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Diagnosis of vasculitis may be challenging because of significant overlap of signs and symptoms with other more common conditions. A careful medical history and complete physical exam are the initial steps if the diagnosis of some type of vasculitis is suspected.
Depending on the organ that may be affected, certain laboratory tests and X-rays may be ordered. For example, routine blood work (complete blood count, electrolytes, and kidney and liver blood tests), urinalysis, and chest X-ray may be the basic diagnostic tests ordered. In general, some markers of vasculitis can be measured, which may provide additional supporting information in the evaluation of vasculitis. These tests include levels of ANCA, tests for specific viral infections, and markers of rheumatic diseases for lupus and rheumatoid arthritis.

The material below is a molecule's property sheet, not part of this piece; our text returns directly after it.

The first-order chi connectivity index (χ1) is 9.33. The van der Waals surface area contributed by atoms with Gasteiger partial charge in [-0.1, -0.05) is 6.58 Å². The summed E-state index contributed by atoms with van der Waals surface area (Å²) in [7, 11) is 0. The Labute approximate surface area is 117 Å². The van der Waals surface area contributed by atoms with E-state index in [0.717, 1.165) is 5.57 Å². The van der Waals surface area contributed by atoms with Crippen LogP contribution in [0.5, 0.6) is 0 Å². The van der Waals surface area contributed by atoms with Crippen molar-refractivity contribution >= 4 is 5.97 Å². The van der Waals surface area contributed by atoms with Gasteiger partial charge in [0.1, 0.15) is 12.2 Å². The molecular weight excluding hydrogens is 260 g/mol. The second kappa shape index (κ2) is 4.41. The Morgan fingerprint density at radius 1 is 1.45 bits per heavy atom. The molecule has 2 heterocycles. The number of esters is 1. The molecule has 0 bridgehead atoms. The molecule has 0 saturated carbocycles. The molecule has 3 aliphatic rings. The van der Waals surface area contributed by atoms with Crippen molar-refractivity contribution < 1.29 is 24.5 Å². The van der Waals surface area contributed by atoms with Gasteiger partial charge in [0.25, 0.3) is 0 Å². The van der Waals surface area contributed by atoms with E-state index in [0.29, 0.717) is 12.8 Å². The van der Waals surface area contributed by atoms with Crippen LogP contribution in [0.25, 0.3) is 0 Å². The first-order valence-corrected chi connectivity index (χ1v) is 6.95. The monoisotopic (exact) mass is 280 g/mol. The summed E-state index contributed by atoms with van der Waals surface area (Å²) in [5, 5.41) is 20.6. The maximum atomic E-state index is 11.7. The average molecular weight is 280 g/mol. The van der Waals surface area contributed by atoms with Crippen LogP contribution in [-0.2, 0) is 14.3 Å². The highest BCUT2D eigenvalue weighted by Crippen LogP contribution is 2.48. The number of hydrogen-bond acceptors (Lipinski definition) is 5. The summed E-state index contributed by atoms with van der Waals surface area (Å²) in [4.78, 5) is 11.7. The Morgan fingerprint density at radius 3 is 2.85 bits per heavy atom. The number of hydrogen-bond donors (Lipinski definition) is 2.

Biopsy of an organ affected by vasculitis is essential in making or supporting the diagnosis of a vasculitis disease. The biopsy is typically done from the skin, kidneys, or the lungs. Brain biopsy can be performed if brain vasculitis is suspected.
Angiograms are sometimes done to assess the physical appearance of blood vessels. This can be done by injecting a dye into the blood vessels and taking specific X-rays as it is traveling inside the vessels. This test may be useful in vasculitis involving larger blood vessels.
Vasculitis may be diagnosed upon the examination of the eyes by an eye doctor (ophthalmologist). Diagnosis of the retinal vasculitis (vasculitis involving the retina or the inner surface of the eye) may trigger an investigation to find a systemic cause including lupus vasculitis, temporal arteritis, PAN, Wegener's disease, or Behcet's disease.
Medically Reviewed by a Doctor on 12/2/2015
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